I said, my approach right now is like, yes, in the short term, you know, using it, whether that’s to initiate sleep, or seeing if it can bring down some symptoms, whether that’s, you know, behavioral symptoms of neuroinflammation, symptoms of allergy or high histamine, you know, and that’s kind of an often with, with my patients or my children, that I’m giving this to, you kind of it’s an at least a two for one benefit, because chances are a lot of folks that are having GI and immune disruption aren’t sleeping great either. So, so supplementing, to try to get sleep back on track, supplementing to try and bring down, you know, some of these harmful processes, whether it’s, you know, allergic inflammation, highest mean neuroinflammation, whatever. And just, I mean, I think I’m at the stage with a lot of my patients where it’s like, let’s, let’s see if that’s this helps bring about some changes. But in the long term.
You know, if we think about where melatonin is made in mitochondria, gut, immune system brain, my ultimate goal really is the supplementing should be more on a short term basis. And on a short term, when functional medicine would probably even be more like on the level of like, a year or two, you know, but then let’s address and this is kind of where I’ve tried to look in the research. How do we get this person’s body to make optimal levels of melatonin on their own right? How do we get that physiology? Back and balance or imbalance for the first time.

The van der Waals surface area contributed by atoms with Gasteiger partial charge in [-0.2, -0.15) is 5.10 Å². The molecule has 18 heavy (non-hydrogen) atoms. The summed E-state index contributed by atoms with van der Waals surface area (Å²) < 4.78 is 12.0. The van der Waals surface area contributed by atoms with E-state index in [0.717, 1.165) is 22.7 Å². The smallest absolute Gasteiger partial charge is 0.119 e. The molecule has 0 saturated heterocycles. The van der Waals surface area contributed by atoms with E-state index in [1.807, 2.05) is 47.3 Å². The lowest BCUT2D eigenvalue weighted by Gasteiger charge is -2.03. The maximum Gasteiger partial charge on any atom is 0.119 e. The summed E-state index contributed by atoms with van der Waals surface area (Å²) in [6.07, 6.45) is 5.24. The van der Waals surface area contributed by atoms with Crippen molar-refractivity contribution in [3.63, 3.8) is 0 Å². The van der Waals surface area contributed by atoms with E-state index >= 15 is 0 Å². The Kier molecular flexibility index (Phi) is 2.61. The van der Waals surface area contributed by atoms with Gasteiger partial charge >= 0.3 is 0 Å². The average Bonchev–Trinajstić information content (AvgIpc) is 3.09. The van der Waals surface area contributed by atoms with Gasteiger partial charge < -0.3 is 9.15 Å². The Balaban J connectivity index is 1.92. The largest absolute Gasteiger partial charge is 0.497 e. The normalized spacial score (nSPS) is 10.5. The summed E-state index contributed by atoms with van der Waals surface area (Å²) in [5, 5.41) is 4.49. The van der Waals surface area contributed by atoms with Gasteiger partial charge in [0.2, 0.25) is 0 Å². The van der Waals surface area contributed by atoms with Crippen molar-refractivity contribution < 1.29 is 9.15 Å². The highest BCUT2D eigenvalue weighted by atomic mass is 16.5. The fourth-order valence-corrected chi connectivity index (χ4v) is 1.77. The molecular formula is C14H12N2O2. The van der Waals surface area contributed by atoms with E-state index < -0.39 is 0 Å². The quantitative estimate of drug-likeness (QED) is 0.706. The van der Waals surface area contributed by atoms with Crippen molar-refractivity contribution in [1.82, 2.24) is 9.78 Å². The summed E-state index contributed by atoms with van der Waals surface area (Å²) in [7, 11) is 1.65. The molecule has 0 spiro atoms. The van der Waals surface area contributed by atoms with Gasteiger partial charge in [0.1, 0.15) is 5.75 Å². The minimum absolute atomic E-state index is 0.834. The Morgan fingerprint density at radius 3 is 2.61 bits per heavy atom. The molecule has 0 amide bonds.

And I’m sure that varies from person to person, but the work that we’re doing to bring down inflammation and to address microbiome even without thinking about melatonin, do you think that is the primary work, even if we are thinking about increasing body production of melatonin? Is that what we’re looking at reducing inflammation in the body reducing, you know, increasing gut health?
So I think that goes back to that idea of like, well, great, let’s just pump everybody full of more melatonin because we’re, we’re dealing with conditions that are really challenging. But yeah, I think I think regulating the microbiome, which we talked about last time, and I talked about that a little bit in relation to melatonin because I thought there’s got to be a relationship there, you know, that plays such a role in gut-brain immune health, getting rid of, you know, because yeah, some of the work is like eliminating obstacles, like, you know, gi pathogens, or, you know, respiratory pathogens that are, that are in the way, if there’s like fungal sinus infections, or, you know, you got to clear out those obstacles, and then just support, you know, supporting normal gut function, as you said, mitochondrial function, all of that.
I think there are so many layers to that work. And I kind of see the supplemental the supplementing this as the short term life raft, while you’re, you know, to see if that brings down some symptoms, and I love that you said, you know, this is going to vary from person to person, because that is absolutely so true.